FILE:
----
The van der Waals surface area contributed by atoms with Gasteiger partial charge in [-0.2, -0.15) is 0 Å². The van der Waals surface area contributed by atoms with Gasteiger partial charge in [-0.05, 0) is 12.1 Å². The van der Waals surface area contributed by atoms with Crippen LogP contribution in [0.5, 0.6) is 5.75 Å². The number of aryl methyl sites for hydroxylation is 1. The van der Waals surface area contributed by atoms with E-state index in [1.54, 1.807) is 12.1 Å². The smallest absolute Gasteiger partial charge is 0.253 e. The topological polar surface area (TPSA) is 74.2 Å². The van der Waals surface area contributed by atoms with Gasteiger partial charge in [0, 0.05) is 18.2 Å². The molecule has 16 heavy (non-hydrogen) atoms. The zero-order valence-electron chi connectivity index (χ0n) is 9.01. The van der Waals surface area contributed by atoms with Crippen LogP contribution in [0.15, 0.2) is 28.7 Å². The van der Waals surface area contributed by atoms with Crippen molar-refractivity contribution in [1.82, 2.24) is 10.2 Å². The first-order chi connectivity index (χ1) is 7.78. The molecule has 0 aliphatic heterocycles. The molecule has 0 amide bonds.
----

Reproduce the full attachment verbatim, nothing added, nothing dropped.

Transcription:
The van der Waals surface area contributed by atoms with Gasteiger partial charge in [-0.2, -0.15) is 0 Å². The van der Waals surface area contributed by atoms with Gasteiger partial charge in [-0.05, 0) is 12.1 Å². The van der Waals surface area contributed by atoms with Crippen LogP contribution in [0.5, 0.6) is 5.75 Å². The number of aryl methyl sites for hydroxylation is 1. The van der Waals surface area contributed by atoms with E-state index in [1.54, 1.807) is 12.1 Å². The smallest absolute Gasteiger partial charge is 0.253 e. The topological polar surface area (TPSA) is 74.2 Å². The van der Waals surface area contributed by atoms with Gasteiger partial charge in [0, 0.05) is 18.2 Å². The molecule has 16 heavy (non-hydrogen) atoms. The zero-order valence-electron chi connectivity index (χ0n) is 9.01. The van der Waals surface area contributed by atoms with Crippen LogP contribution in [0.15, 0.2) is 28.7 Å². The van der Waals surface area contributed by atoms with Crippen molar-refractivity contribution in [1.82, 2.24) is 10.2 Å². The first-order chi connectivity index (χ1) is 7.78. The molecule has 0 aliphatic heterocycles. The molecule has 0 amide bonds.